Teen sex chatbot
And how are they supposed to figure out what’s true and what’s not? You can personalize your experience by selecting from a list of gender options, which include female, male, trans man, trans woman, non-binary, name your own, or you can skip that completely and just start asking questions or select questions from a list if you’re not sure what to ask.
The chatbot will continue to evolve and be able to answer more questions on additional topics as more people interact with it, according to Planned Parenthood.
The chatbot will answer immediately, drawing from Planned Parenthood’s database of facts, statistics, and resources related to sexual health, which are compiled and updated in-house by the health nonprofit in collaboration with academics and researchers.
Frequently asked questions are listed to users at the onset. “There are many ways to express your gender identity, and however you express your gender is totally valid. It can help to talk things through with a parent or other adult you trust who you think will be supportive of you.”If Roo doesn’t know the answer to a query, it will ask the user to rephrase the question or suggest other resources on the issue that may be helpful.
These include: Users can also browse topics: bodies, relationships, masturbation, sex, pregnancy, birth control, sexual orientation and gender, health services and cost, and symptoms. Roo has a built-in autocomplete component that can often predict a question related to sexual health based on the first few letters or words such as, “How do I know … For serious issues, Roo will ask if a user wants to be connected to a health educator.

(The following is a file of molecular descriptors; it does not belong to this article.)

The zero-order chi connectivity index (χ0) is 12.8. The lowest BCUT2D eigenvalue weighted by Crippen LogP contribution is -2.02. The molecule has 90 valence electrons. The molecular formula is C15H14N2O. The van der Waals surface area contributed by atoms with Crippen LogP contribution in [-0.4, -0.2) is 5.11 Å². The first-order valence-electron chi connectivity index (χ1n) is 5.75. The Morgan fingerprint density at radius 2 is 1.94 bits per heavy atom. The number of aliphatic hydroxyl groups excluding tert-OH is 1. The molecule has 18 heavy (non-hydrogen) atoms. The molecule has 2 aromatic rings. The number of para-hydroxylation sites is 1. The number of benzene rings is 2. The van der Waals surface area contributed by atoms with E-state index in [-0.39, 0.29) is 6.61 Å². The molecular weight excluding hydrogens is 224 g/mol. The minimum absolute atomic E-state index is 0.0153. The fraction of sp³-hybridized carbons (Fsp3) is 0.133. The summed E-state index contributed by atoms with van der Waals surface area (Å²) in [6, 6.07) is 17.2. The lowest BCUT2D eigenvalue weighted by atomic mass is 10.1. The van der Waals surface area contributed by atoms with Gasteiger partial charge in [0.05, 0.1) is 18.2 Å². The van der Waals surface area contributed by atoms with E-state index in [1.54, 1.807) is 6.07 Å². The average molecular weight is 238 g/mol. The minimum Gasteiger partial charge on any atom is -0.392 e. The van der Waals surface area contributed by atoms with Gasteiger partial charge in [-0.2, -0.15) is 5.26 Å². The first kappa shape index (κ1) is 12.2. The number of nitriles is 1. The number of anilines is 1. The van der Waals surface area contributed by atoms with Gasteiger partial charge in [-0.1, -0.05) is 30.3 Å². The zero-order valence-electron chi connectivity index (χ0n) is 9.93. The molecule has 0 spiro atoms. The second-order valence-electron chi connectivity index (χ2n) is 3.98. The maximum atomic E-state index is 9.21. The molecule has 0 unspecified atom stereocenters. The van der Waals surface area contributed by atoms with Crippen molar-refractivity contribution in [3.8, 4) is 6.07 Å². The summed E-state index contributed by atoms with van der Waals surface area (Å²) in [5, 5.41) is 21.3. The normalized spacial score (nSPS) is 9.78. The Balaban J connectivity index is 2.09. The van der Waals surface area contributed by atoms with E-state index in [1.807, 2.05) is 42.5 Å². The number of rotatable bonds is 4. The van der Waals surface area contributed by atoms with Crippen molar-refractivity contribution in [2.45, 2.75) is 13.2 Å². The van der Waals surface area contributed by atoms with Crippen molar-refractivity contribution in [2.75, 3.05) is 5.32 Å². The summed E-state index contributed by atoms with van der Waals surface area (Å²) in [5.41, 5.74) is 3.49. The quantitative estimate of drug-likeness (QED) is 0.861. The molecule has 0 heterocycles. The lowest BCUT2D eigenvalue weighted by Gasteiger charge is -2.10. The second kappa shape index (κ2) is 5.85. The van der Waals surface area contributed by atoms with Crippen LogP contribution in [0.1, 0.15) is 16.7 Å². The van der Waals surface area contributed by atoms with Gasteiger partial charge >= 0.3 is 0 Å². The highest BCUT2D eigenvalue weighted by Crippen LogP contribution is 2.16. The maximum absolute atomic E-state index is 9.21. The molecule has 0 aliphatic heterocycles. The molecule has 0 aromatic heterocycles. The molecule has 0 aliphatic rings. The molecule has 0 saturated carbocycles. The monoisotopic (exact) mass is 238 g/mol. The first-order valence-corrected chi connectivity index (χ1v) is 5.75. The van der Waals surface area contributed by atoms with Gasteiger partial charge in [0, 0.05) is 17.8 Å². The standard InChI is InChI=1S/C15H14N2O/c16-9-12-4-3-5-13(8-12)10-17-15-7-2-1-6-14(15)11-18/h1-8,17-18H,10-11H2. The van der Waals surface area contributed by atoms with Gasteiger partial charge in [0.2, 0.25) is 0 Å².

The chatbot can then connect expert and user via text or instant-message, if they so wish.
“That’s why Roo is a useful resource for teenagers who may be uncomfortable talking about these topics in person, especially if they don’t yet have a relationship with a health care provider they trust.”Roo is friendly and easy to use. Planned on a smartphone (or text “Roo” to 22422) to access the service, which resembles a text message with a purple smiley face — or a “squish little teddy bear,” described Ambreen Molitor, senior director of Digital Products Lab at Planned Parenthood, who helped developed the app from its inception.
“We didn’t personify it into a human,” said Molitor, who found a robotic persona was less likely to project judgment or stigma.
Another employee edits the text to ensure Roo answers in a consistently “friendly, welcoming, non-gendered, nonjudgmental” tone, said Molitor.Since Roo’s launch, for example, many users have requested information on anatomy, which as a result is now a subject that Molitor and her team are building out.Roo is confidential — no personal information like name, phone number, email, or location is required for its use.After every question-and-answer exchange, the chatbot links to other resources on this issue.Roo, by virtue of its programming and design, can also be a reassuring influence on a concerned young person. All they want to know is that they’re normal,” said Molitor. to understand yourself more.’”This message can be especially comforting for LGBTQ youth, many of whom look to the internet and social media for information about their identity and a sense of community.